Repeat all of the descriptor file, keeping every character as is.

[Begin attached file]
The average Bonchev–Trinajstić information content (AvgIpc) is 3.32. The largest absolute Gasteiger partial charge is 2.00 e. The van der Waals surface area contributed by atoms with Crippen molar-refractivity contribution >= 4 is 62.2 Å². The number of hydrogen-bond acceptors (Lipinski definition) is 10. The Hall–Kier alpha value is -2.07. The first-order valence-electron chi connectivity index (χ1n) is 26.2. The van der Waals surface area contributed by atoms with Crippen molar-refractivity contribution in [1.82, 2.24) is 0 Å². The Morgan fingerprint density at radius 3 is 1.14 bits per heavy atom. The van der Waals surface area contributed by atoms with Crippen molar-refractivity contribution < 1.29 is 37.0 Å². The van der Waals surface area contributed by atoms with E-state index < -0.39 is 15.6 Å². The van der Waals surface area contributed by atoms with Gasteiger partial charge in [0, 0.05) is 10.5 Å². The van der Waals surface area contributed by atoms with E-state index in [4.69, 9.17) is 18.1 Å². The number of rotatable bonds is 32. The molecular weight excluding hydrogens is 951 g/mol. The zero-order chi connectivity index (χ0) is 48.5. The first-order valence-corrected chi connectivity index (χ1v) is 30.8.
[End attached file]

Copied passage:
The average Bonchev–Trinajstić information content (AvgIpc) is 3.32. The largest absolute Gasteiger partial charge is 2.00 e. The van der Waals surface area contributed by atoms with Crippen molar-refractivity contribution >= 4 is 62.2 Å². The number of hydrogen-bond acceptors (Lipinski definition) is 10. The Hall–Kier alpha value is -2.07. The first-order valence-electron chi connectivity index (χ1n) is 26.2. The van der Waals surface area contributed by atoms with Crippen molar-refractivity contribution in [1.82, 2.24) is 0 Å². The Morgan fingerprint density at radius 3 is 1.14 bits per heavy atom. The van der Waals surface area contributed by atoms with Crippen molar-refractivity contribution < 1.29 is 37.0 Å². The van der Waals surface area contributed by atoms with E-state index < -0.39 is 15.6 Å². The van der Waals surface area contributed by atoms with Gasteiger partial charge in [0, 0.05) is 10.5 Å². The van der Waals surface area contributed by atoms with E-state index in [4.69, 9.17) is 18.1 Å². The number of rotatable bonds is 32. The molecular weight excluding hydrogens is 951 g/mol. The zero-order chi connectivity index (χ0) is 48.5. The first-order valence-corrected chi connectivity index (χ1v) is 30.8.